In the 1960s and 1970s, Kansas, a state that derived its name from Indigenous Americans (the Kansa, or Kaw, of eastern Kansas and Oklahoma), was a predominantly mono-cultural place. The small town in western Kansas where I was raised was much the same. There were no Native Americans living there (that I knew of, since it wasn’t talked about), and there was no internet or resource to let people know of and understand anyone “other,” which just meant “not Caucasian.”
At that time in the Midwest, anything different from the dominant culture was not “a thing.” I wasn’t exposed to Native American culture or events – I had never even HEARD of a pow-wow. We still played “Cowboys and Indians,” and recited “10 Little Indians” with construction paper headdresses and tomahawks in school. It wasn’t “popular” to claim Native American heritage, but, from an early age, I was fascinated; it felt “exotic.” When I wasn’t fantasizing that my father was Cary Grant and my mother was the Queen of England, I would think of myself as an Indian Princess, but I don’t think I ever let anyone know.
There were essentially NO open adoptions back then, but there was never a time in my life when I DIDN’T know that I was adopted. The Campbells were open about my adoption in that they told me that I was adopted and that my birth mother told the adoption agency that I had “Indian blood,” but beyond letting me know that I was part Native, I was told very little.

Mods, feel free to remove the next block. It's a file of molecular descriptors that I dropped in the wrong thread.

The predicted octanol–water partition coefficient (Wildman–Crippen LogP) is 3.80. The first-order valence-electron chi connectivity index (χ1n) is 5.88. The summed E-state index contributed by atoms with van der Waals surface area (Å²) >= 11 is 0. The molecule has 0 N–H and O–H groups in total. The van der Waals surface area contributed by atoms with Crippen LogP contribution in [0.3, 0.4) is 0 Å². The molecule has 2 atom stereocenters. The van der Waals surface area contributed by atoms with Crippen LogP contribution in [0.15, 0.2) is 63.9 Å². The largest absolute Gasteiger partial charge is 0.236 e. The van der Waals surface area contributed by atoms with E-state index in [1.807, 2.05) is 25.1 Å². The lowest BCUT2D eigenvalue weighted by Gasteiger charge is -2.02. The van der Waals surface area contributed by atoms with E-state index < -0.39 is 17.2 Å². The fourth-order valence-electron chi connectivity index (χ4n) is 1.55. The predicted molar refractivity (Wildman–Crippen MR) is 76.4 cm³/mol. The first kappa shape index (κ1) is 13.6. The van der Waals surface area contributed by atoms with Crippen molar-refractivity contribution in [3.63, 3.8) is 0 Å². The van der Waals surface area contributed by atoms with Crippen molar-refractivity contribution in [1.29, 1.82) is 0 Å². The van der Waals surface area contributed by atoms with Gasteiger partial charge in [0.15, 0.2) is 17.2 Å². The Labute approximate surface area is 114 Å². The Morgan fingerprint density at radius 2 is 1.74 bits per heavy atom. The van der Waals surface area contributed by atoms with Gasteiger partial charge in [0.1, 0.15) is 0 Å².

Any emotions about my adoption and ethnicity were pushed down after a series of health issues in the family, starting with my father’s brain tumor when I was 12 years old, and my mother’s death from cancer when I was 17. At the time, it felt like bringing it up would be a betrayal, but I now understand that feeling came from me, from my trauma about my parents’ health issues, not from my mother or father. As a result, my birth mother’s name remained unknown to me until I was in my late 20s/early 30s. That was when I took the big step and requested my unamended birth certificate from the State of Kansas Department of Vital Statistics. With that I knew her name, I knew that she was 26 years old when she had me, and I knew that she was from Oklahoma, but not much more.
Then, fast-forward a few years, while living in California, I attended my first pow-wow! Oh, what an experience THAT was…the singing, the chanting, the drumming, the dancing – I felt it in my heart, in my stomach, my bones, in my very being!
And so began my journey to REALLY know myself!
Stay tuned for Part 3, of a multi-part blog of the origins of Five Tribes Therapy, and me.